Changes in the 1970s and 1980s
In 1969, Ashland had entered the coal business and soon became one of the top-ten coal producers in the country. It also took advantage of its refineries' asphalt by-products to gain a leading place among the nation's road-construction firms. The result of such diversification was a gradual lessening of Ashland's dependence on oil refining for its sales dollar. By 1971, refining and marketing of oil accounted for only 57 percent of Ashland's $1.4 billion in revenue, with Ashland Chemical providing another 25 percent and its other holdings chipping in the remainder. This apparent balance was somewhat misleading, however; Ashland continued to rely on its refining and marketing divisions for the bulk of its net income, as the growing chemical business proved to be a sluggish moneymaker. Refining capacity reached 350,000 barrels per day in 1973, and, as always, Ashland's crude production was less than 20 percent of that figure, forcing the company to join the mounting number of U.S. oil refiners dependent upon Middle Eastern crude for their survival.
In 1970, shareholders approved changing the company's name from Ashland Oil & Refining to Ashland Oil, Inc. That same year Ashland consolidated most of its Canadian interests with those of Canadian Gridoil Limited to form Ashland Oil Canada Limited. Domestically, Ashland acquired Union Carbide Petroleum Company and Empire State Petroleum, and these were consolidated with other exploration and production activities into Ashland Exploration, Inc.
In the mid-1970s, Ashland became entangled in its first of a series of legal controversies. In 1976 chief executive officer Orin Atkins, a lawyer who had served in that position since 1965, agreed in response to a shareholder suit to repay Ashland some $175,000 in funds he was said to have spent improperly. The previous year, 1975, Ashland had been fined by the Securities and Exchange Commission for illegally contributing more than $700,000 to several political campaigns.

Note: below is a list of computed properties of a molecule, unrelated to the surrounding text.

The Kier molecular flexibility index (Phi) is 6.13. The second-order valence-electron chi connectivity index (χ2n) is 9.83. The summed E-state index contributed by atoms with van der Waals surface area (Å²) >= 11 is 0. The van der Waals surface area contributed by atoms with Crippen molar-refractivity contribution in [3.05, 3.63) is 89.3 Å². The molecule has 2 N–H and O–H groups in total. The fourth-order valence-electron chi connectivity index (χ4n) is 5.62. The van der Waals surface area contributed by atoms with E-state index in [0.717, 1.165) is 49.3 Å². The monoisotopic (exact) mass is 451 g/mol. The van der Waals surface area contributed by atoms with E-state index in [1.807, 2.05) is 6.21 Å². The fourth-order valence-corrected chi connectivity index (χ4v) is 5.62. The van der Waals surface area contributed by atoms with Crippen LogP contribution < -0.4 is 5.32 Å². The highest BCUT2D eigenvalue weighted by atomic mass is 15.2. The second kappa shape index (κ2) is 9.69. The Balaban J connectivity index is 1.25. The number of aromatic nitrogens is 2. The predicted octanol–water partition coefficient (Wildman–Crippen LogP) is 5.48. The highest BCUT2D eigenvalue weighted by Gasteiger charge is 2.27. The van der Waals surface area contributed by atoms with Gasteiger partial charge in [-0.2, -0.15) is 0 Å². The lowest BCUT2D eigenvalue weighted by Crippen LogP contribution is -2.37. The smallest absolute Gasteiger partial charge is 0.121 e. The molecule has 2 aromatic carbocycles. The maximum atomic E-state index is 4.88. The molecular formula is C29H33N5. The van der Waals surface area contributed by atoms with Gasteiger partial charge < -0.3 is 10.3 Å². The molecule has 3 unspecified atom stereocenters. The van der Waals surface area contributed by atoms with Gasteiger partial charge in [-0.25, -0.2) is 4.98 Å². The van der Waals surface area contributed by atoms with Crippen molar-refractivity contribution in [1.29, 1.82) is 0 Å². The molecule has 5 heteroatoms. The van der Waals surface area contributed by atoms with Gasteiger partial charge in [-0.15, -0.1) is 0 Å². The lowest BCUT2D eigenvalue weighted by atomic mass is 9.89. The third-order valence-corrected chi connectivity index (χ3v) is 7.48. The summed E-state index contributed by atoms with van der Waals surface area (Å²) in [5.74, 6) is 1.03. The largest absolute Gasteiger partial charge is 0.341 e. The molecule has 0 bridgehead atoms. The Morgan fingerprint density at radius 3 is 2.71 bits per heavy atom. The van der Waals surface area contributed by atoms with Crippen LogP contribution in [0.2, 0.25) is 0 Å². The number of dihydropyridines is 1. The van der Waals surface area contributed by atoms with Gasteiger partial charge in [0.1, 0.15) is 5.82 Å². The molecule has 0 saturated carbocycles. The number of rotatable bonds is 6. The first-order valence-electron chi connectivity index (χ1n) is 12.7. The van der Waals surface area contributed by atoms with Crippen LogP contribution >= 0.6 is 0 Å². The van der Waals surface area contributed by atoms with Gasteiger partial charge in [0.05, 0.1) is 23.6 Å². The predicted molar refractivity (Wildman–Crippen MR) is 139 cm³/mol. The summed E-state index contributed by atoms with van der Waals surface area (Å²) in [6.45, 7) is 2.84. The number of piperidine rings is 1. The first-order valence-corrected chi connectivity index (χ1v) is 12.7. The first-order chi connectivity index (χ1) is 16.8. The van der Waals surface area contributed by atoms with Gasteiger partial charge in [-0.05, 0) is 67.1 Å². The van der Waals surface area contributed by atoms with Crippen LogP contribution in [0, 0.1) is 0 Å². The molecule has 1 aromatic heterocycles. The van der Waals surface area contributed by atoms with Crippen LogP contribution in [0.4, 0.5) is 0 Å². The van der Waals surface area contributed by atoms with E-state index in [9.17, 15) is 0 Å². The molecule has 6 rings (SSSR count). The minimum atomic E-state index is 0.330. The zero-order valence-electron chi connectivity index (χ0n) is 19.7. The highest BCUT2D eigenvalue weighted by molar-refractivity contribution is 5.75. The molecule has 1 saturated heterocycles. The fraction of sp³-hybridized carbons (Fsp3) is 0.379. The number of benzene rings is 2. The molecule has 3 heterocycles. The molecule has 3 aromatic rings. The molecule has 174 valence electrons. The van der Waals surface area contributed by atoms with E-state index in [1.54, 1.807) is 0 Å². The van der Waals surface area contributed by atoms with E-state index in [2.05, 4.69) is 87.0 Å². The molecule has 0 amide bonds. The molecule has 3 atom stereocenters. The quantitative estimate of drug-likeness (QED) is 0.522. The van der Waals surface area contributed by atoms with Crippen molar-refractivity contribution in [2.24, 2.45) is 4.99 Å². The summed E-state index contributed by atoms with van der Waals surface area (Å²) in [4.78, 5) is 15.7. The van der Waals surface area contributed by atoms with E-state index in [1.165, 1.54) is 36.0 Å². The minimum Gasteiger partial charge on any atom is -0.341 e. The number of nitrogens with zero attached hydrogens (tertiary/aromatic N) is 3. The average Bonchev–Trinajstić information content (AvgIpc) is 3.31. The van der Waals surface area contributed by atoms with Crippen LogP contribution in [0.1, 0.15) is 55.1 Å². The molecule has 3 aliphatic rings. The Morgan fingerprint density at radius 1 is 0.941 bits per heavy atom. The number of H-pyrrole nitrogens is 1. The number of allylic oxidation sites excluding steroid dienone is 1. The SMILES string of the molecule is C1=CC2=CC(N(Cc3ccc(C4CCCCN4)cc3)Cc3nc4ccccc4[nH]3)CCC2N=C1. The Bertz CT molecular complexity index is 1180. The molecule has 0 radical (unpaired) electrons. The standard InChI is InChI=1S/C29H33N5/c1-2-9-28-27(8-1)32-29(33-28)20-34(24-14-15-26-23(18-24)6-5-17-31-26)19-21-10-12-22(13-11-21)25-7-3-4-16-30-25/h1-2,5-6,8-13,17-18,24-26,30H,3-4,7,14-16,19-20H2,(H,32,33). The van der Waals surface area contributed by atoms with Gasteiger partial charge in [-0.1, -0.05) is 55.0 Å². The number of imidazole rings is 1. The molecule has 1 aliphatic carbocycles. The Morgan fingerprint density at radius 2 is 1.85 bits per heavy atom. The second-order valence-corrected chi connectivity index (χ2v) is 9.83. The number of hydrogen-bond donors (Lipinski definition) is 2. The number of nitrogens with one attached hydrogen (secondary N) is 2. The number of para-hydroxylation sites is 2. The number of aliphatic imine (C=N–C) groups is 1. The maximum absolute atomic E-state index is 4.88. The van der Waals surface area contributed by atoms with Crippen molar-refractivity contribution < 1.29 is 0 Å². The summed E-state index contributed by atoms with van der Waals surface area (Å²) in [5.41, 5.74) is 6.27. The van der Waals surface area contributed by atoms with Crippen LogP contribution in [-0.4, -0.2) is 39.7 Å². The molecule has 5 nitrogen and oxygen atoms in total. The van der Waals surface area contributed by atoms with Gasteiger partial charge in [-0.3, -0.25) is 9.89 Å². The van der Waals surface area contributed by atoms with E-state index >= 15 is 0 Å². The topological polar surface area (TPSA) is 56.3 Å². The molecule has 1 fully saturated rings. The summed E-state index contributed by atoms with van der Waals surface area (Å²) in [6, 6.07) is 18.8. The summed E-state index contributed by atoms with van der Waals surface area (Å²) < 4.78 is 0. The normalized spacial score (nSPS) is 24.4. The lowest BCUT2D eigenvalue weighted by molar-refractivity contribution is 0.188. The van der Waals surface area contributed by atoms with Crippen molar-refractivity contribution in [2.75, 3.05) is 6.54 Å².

Ashland's problems with meeting its own needs for crude oil became increasingly pronounced as the company continued to expand its refining and marketing operations. The 1973 OPEC embargo and ensuing energy crisis had effectively raised the stakes in the oil-exploration game. After the early 1970s, only those companies willing and able to mount massive drilling campaigns would be likely to reap the benefits of crude-oil supplies. Ashland was simply not big enough to join the majors in their exorbitant outlays, and Ashland therefore got out of the production business entirely. Sale of most of its oil leases, equipment, and reserves netted Ashland about $1.5 billion by 1980, but it also left the company wholly dependent upon outside sources of crude, primarily in the Middle East. In 1975 all construction activities were consolidated, and Ashland Coal, Inc., was formed in anticipation of the increasing potential of coal in the national energy market. Ashland took a comprehensive review of all segments of its operations to determine necessary changes. As an initial step in this strategy to maximize return on existing assets, the company sold its 79 percent interest in Ashland Oil Canada.
In 1981, Atkins was forced out as chairman and chief executive officer by a group of executives who brought to light illegal payments Atkins had made to government officials in Middle East countries, most notably Oman. He was replaced in both positions by John R. Hall. In June 1988, two former Ashland employees won a wrongful-discharge suit against the company. The employees, a former vice-president for oil supply and a former vice-president for government relations, had accused Ashland of firing them in 1983 for refusing to cover up the illegal payments. The jury awarded the plaintiffs $70.85 million, $1.25 million of which was to be paid by Hall personally. The plaintiffs ultimately settled out of court for $25 million.